In the 4th century, Roman history took a very big turn when the capital was moved east to the new city of Constantinople in 330 by Emperor Constantine I the Great and in 395, the entire Roman Empire was divided between east and west, the western half became the weaker one gradually loosing territory until it fell in 476 once the Romans lost control of Italy while the Roman Empire in the east based in Constantinople stayed strong becoming the Eastern Roman Empire which we know as the Byzantine Empire. In the 6th century, the Byzantine Empire reached its height of power under the emperor Justinian I (r. 527-565), the second ruler of the Justinian Dynasty who succeeded his uncle Justin I (r. 518-527), who was of humble origins and so was his nephew Justinian who was born Flavius Petrus Sabbatius in what is today’s Republic of Macedonia. It was under Justinian I the Great that the Byzantine Empire was at its largest in terms of territory stretching north to south from Ukraine to Egypt and west to east from Southern Spain to Syria but before the 550s when his empire was this large, his empire suffered one of history’s worst pandemics which was “the Plague of Justinian” named after him who ruled at that time and had even been a victim of the plague but survived it. Before the reign of Justinian I, the Byzantine Empire suffered yet survived a couple of epidemics but none of them were recorded as much as the 541-42 plague. In fact, one of the Byzantine Emperors before Justinian I, being Leo II died of an epidemic which was not recorded, although he was only a child when he became emperor and died. Leo II was only 7 years old when he became emperor in 474 succeeding his grandfather Leo I (r. 457-474) after his death, although 7-year-old Leo II only ruled for a couple of months as before the year 474 ended he died of an epidemic and since he was only a child, his immunity to disease wasn’t strong; the mortality rate on children from epidemics were really high back then as children before age 7 were bound to die from any disease no matter who they were since their immunity hasn’t yet been built up, even if they were rulers like Leo II. After his untimely death, Leo II was succeeded by his father as Emperor Zeno (r. 474-491) who was married to Leo II’s mother Ariadne, daughter of Leo I; here is one strange case in history where a father succeeds his son as ruler. Now back to the plague of Justinian, this happened to be significant in not only Byzantine history but world history as well not only because it was written about but because it finished off a large percent of the world’s population. This plague was said to have originated in the port city of Pelusium near Suez in Egypt according to the contemporary historian Procopius of Caesarea (500-570) but modern scholars suggest it actually originated in the Tian Shan mountain range located in Central Asia found along the borders of China, Kazakhstan, and Kyrgyzstan. Back in the 6th century, no one knew what was the cause of the plague and only in 2013 it was discovered that it was caused by the bacterium Yersinia Pestis, the same one responsible for creating and spreading the Black Death plague of the 14th century. Wherever it was where the disease started, its first appearance was first recorded in the Egyptian port of Pelusium which was then part of the Byzantine Empire and from there spread across the ports of the Mediterranean before arriving in Constantinople in 542 in which people back then say it was brought there by grain shipments from Egypt, which is most possibly true because the disease was transmitted by fleas carried by small mammals especially rats in which many were on these grain ships. This plague was not transmitted from person to person like many viruses such as the Coronavirus but rather transmitted by fleas infecting people when these fleas cling on to them which is why doctors were not affected more than others. In 542 the plague was at its worst killing thousands each day in Constantinople only, though in that same year its spread all over the ports in the Mediterranean including Antioch and parts of Spain along the coast while in 543 it arrived in Rome which had been reconquered by the Byzantines and from Rome it spread north around Italy, while in the same year it arrived in Marseilles and travelled north around Gaul (France) which was then part of the newly formed Frankish kingdoms. The plague was reported to have spread as far north as Britain in 547 as it was said that the king Maelgwn of Gwynedd in Wales had died from this same plague. Meanwhile not only the Byzantine Empire was hit hard by this plague, their neighbor and mortal enemy the Sassanid Persian Empire was hit even worse than Byzantium that the war between both empires was put on hold. Why Sassanid Persia was hit worse with more people dead was probably because their cities were more populated. At the end, this plague had wiped out 10% of the world’s population in the year 542 and in the next years it reoccurred, it finished off 13-26%. This plague would have recurrences up until the year 750.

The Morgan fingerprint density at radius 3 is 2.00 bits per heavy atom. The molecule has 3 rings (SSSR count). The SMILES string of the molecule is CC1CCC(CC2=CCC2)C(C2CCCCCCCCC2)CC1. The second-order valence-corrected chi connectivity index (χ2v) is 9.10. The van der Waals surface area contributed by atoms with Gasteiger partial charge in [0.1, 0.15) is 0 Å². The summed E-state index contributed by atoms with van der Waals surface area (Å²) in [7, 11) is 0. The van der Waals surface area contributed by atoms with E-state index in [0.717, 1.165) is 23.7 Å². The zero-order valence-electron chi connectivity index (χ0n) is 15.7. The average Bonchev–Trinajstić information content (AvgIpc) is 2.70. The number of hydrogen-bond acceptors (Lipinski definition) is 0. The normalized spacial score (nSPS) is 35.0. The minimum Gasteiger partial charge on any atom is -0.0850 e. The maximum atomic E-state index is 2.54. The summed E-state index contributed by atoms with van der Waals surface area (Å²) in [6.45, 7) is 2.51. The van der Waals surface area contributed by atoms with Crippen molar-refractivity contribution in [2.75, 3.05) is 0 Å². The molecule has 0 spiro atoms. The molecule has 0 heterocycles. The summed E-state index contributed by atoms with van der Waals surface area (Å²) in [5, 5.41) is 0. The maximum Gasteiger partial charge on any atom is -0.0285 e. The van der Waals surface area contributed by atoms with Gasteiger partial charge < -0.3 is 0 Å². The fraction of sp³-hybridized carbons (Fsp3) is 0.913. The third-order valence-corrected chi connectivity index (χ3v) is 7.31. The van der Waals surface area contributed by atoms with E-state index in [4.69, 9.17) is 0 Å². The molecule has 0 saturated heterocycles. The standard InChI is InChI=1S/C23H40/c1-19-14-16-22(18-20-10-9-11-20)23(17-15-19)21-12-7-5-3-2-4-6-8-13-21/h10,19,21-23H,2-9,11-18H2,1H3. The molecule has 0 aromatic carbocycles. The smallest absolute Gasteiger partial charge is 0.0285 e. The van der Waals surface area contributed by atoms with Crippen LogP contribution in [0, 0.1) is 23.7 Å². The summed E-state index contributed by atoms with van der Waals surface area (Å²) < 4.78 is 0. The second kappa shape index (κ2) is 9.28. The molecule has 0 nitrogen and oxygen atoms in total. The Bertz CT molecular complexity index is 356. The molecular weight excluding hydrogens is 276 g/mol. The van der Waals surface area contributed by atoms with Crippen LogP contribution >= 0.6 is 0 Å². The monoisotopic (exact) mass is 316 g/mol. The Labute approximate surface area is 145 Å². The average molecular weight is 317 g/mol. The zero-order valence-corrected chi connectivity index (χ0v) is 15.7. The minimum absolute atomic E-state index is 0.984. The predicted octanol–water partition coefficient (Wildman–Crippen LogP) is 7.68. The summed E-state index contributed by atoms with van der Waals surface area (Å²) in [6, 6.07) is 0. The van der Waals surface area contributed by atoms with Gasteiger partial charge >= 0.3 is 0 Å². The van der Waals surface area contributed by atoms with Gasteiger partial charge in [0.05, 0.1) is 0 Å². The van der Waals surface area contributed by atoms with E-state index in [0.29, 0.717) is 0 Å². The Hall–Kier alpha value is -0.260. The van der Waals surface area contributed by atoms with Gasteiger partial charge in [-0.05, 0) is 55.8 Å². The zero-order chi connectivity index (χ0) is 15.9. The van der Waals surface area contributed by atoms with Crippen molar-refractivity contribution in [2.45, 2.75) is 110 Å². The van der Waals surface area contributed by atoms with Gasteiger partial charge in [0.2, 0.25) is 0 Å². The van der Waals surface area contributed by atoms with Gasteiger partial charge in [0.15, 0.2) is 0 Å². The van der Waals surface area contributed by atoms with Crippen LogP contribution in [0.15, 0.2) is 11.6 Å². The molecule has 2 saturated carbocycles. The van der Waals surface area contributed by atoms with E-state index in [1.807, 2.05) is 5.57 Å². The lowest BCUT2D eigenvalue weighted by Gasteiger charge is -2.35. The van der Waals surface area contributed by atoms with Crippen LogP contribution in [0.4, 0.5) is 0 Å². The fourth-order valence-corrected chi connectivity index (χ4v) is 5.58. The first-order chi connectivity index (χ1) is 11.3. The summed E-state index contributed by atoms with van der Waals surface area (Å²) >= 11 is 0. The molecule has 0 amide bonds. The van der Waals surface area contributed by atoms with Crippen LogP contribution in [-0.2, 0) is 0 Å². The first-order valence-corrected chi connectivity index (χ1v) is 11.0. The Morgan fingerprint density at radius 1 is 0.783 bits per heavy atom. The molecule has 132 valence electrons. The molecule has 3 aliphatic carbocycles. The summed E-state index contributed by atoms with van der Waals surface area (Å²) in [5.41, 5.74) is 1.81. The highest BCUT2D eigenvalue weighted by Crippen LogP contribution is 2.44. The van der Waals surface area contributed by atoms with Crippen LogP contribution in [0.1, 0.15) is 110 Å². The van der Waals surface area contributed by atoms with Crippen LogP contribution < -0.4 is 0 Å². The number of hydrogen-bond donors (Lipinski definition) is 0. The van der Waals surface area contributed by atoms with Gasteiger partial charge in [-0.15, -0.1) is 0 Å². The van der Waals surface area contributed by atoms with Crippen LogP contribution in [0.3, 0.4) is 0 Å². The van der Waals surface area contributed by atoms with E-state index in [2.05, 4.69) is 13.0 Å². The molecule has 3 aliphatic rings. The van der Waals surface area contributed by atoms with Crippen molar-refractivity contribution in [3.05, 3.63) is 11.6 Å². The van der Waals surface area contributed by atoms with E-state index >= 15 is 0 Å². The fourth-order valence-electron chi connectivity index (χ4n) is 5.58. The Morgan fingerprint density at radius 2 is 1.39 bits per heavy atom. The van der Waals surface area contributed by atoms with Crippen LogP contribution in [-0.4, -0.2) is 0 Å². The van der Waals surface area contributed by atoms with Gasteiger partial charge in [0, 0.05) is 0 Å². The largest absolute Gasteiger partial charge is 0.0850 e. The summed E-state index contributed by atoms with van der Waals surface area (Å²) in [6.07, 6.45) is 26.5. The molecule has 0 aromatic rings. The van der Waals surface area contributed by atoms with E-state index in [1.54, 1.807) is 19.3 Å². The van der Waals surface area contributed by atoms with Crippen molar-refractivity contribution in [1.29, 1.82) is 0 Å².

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Byzantine Constantinople